Friday, June 4, 2010

My review - Johnny Gone Down

The best thing about Johnny Gone Down is the cover. It is simply marvellous. The Buddha statue, the Christ the Redeemer, the Statue of Liberty, the Taj Mahal, computers, flights pointing particular direction, danger sign, smoke alcohol drugs, blade, shooting guns, outer space and so much more!!!

So when you study the cover before starting the book, you know for sure that you are seated for an intercontinental ride. I really liked the way Karan describes the Khmer Rouge era, the killings the torture, it was as though I was watching it, the pregnant women-stabbed, Nikhil eyeing the second rice bowl - the hunger "or even just the smell" was so real and so horrible, "He never rose again.Everyday I envied him", “they removed the body when the smell bothered them”...I have never read a description like this, its pain and defeat written all over. "they had converted a school into torture chamber for educated bourgeoisie"...The Cambodian chapter was the most interesting, most horrifying and most painful.

This is a line from Khmer Rouge Wiki:

Money was abolished, books were burned, teachers, merchants, and almost the entire intellectual elite of the country were murdered, to make the agricultural communism, as Pol Pot envisioned it, a reality. The planned relocation to the countryside resulted in the complete halt of almost all economic activity: even schools and hospitals were closed, as well as banks, and industrial and service companies.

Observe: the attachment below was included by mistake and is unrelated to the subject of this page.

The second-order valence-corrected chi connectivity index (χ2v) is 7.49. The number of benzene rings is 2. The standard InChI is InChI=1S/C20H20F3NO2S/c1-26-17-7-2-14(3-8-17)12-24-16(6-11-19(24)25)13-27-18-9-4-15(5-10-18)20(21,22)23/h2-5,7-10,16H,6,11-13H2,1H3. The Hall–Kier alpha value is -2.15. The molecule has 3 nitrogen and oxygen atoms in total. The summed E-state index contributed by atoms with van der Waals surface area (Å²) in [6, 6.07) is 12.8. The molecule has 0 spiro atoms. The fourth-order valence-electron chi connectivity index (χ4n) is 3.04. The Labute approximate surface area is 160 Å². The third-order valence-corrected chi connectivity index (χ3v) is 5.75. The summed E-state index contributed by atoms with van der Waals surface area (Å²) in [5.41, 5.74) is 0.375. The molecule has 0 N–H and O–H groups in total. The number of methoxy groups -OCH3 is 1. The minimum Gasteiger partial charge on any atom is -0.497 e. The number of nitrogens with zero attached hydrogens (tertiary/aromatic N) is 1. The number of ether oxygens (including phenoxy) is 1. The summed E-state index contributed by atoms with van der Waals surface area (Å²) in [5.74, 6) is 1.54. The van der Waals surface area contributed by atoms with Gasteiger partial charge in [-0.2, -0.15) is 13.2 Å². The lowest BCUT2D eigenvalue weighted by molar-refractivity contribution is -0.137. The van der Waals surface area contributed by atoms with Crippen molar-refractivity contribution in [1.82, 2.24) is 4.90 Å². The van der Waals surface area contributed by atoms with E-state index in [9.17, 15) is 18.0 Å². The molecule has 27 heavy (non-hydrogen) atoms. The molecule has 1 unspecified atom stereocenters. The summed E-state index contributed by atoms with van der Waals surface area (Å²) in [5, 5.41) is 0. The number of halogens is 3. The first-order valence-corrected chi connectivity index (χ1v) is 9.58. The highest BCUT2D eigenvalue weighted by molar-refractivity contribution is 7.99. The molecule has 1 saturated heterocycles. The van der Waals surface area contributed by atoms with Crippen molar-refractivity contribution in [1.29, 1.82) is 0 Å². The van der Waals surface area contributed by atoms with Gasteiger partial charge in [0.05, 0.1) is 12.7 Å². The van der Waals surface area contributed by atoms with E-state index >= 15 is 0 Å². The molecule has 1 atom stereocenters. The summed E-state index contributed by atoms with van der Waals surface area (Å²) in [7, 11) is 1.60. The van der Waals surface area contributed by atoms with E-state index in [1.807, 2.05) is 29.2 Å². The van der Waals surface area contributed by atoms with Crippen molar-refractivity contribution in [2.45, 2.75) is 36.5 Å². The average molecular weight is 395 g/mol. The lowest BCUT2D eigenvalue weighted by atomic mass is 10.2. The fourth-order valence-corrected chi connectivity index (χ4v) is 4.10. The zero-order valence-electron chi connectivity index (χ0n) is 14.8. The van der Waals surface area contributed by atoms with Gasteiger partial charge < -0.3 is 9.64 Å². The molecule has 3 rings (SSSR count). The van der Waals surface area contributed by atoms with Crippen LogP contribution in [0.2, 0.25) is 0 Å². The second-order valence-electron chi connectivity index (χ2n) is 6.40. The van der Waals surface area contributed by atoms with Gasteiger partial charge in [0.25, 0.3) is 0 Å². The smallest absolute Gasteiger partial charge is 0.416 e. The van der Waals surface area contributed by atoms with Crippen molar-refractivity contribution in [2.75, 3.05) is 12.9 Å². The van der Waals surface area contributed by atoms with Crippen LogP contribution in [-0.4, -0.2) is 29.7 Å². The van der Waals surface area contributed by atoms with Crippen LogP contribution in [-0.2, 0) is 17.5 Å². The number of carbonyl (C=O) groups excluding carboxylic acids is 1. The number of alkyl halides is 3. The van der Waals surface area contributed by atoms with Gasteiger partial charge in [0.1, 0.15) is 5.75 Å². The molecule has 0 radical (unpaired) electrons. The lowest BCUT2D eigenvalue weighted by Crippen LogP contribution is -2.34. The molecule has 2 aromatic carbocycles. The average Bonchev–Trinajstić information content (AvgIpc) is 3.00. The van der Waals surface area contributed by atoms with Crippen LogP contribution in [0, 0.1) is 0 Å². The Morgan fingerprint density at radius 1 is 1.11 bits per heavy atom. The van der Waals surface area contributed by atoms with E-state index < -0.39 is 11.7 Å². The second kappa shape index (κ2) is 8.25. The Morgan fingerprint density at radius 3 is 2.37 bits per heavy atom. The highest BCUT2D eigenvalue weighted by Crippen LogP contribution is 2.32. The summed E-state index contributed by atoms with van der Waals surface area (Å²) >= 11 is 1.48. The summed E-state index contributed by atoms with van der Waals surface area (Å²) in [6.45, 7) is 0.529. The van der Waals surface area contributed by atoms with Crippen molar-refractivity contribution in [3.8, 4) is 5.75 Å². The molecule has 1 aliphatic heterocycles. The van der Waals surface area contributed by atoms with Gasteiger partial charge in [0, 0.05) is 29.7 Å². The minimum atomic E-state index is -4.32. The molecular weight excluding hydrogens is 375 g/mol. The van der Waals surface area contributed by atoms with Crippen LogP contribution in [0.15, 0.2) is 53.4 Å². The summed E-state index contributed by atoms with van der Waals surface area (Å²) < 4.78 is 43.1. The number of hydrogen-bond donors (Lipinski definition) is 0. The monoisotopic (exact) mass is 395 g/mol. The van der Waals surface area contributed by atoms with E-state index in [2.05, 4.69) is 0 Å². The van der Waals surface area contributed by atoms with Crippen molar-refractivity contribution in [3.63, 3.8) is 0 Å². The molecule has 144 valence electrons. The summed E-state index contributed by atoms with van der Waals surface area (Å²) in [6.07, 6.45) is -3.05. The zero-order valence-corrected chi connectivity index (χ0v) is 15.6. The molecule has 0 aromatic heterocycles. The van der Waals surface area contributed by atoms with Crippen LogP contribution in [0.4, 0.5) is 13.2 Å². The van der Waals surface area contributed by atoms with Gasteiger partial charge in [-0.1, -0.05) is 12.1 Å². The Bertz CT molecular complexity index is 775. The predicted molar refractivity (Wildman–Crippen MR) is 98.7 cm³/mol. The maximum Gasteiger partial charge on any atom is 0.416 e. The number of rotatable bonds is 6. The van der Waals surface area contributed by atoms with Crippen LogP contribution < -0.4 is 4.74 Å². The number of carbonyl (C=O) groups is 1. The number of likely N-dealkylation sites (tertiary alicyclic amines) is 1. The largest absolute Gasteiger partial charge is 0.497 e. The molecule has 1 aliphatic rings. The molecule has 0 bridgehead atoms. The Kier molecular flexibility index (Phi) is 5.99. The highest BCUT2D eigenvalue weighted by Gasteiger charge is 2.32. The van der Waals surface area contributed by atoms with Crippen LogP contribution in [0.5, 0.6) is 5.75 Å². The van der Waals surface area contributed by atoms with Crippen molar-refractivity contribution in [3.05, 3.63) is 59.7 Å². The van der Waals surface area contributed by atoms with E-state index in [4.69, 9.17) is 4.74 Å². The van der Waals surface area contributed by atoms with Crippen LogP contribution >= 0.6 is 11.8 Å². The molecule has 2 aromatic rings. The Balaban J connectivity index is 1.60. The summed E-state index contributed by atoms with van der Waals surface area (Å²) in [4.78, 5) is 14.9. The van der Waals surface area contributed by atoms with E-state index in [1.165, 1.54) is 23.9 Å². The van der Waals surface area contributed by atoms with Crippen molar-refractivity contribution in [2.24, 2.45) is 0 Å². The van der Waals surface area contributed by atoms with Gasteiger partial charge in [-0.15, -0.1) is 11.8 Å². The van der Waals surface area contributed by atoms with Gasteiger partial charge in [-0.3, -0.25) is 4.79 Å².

Hats off to the author for writing the story so well.

Small details like Marco using.."men", I could actually hear his accent! "I spent every moment I could glued to my chair; only my fingers on the mouse moved, edging my icon closer to Lara's so we could be together..", “she signed out in the evening to take care of our son, I thought hopefully, I would start working on virtual environment adding tools and option that I thought could please her.” The desperation of getting her back Virtually!!! Thinking of what the person is going through, his state of mind, he wanting his wife so much that even her icon gives him a bout of new life, adding tools to please her! Pain described liked this...the last time I felt like this way was while reading Jeffrey Archer's Kane and Abel (the way Archer described Abel tied up and forced to watch his sister being brutally raped by American soldiers and his sister ultimately bleeding to death... I remember myself sobbing!).

But the end, -- the duel, the guy turning out to be Sam's servant, meeting Sam at the wedding, reuniting with Lara. All this was too Bollywoodish or the masala Hindi movie. I would have liked it more real, even Gump losses his wife in the end. The best thing about Keep Off the Grass was its epilogue and we Indians love happy endings. That way this ending should be the best part too, but still it could have been a more believable happy ending.

To summarize, the novel is really very good. It kind of reminds me of Sidney Sheldon, complete package of drama, spirituality, sorrow, love, lust, gang fights, wealth, poverty, pain, despair and success against all odds.

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